At the end of this week, Kim Jong-un, North Korea’s young leader, is standing for election.
His constituency is Mount Paektu, the holy mountain on the Chinese border where his father, according to legend, was born.
But voters will not have any choice; Kim’s name will be the only one on the ballot.
Indeed, across North Korea, all voting slips will carry a single name: the candidate endorsed by the Workers’ Party.
It is possible to vote no, for anyone brave enough to walk to a special booth and cross out the name on the ballot.
But elections are a time when everyone is watching for acts of defiance. “There are consequences such as being politically criticised or restricted,” said Mina Yoon, a defector who smuggled herself out of North Korea in 2011.
There is always the possibility of the labour camp.
Election day is not a time for North Koreans to express their views, said another defector, Jihoon Park.
“The North does not teach students about why elections are important in school. The people have no idea about having a right to vote,” he said.
Instead, it is another occasion for patriotic education. At rallies, “the government makes people gather in the square and shout slogans, like ‘Let’s drive out the US army from South Korea!’,” said Ms Yoon.
Voters are herded to the polling stations by the head of their inminban, or neighbourhood committee. Posters urge them to “all vote for the candidate”, and voters pay a deep bow to portraits of the Kim family.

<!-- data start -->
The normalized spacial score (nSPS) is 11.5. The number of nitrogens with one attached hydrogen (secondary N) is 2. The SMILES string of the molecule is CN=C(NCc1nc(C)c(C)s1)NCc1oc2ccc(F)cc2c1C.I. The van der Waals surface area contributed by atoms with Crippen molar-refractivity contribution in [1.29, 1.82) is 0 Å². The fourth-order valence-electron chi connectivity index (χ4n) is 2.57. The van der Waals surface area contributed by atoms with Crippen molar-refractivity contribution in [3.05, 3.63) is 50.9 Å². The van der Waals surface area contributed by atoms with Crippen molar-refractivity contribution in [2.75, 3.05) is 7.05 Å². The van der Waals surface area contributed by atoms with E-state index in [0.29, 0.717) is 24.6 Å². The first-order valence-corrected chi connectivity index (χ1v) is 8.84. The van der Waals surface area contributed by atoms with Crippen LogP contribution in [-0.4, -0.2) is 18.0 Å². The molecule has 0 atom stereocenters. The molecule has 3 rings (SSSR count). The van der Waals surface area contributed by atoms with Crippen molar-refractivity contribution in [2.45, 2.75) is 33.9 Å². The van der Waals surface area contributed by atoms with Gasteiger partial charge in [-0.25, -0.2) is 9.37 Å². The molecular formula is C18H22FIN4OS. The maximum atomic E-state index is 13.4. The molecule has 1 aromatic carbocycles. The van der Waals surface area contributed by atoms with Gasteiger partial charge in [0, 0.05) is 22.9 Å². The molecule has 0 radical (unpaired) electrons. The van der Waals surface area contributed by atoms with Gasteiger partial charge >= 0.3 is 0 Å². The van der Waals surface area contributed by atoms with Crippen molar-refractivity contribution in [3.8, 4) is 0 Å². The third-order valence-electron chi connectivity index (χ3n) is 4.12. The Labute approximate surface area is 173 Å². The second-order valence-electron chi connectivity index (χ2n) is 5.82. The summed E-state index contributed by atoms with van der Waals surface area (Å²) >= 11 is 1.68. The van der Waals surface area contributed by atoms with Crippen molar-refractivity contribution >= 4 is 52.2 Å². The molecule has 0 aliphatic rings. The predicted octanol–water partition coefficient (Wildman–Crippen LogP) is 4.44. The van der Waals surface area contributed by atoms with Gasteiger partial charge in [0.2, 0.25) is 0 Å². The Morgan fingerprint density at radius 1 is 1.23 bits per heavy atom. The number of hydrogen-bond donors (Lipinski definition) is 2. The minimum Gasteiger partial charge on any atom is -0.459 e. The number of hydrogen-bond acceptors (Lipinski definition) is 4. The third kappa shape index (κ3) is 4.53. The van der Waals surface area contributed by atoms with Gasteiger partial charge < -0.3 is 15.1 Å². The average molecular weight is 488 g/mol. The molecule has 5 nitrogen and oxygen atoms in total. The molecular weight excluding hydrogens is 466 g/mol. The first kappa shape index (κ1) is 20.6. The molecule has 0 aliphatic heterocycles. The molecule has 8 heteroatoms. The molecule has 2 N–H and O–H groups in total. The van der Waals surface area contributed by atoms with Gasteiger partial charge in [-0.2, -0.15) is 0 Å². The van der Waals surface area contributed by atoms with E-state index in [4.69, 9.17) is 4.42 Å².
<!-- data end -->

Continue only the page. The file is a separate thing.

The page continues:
While the Workers’ Party is often described as the ruling power, North Korea actually has three other political groups in its legislature, combining to form a “Democratic Front for the Reunification of the Fatherland”.
The elections also serve as a census, in a country where many have slipped across the border to China.
“The government checks the list of voters and if your name is not on the list, they will investigate it,” said Ms Yoon.
“It is often during election that the government finds out about defectors and people who have been missed”.
Since the collapse of the state food distribution system during the famine of the 1990s, old ways of keeping tracks of citizens no longer work. The neighbourhood committees used to keep an eye on people, but now that North Koreans move around the country without a pass, “there is no way to check them”.
To vote, North Koreans need to register one month in advance. “Those who left town for business reasons are supposed to come back,” said Ms Yoon.
“Defectors in China risk their lives to come back to North Korea because they are afraid that if the government works out they are missing, there could be harm to their family or loved ones.”
Afterwards, she added: “Those who got used to the life in China, which is better than the one in NK, tend to escape again.”
Kim Jong-un will be hoping to emulate his father’s feat in the 2009 election. In district 333, where Kim Jong-il ran, the Dear Leader won every vote.
“This is the expression of all servicepersons’ and people’s absolute support and profound trust in Kim Jong-il,” said the state KCNA news agency.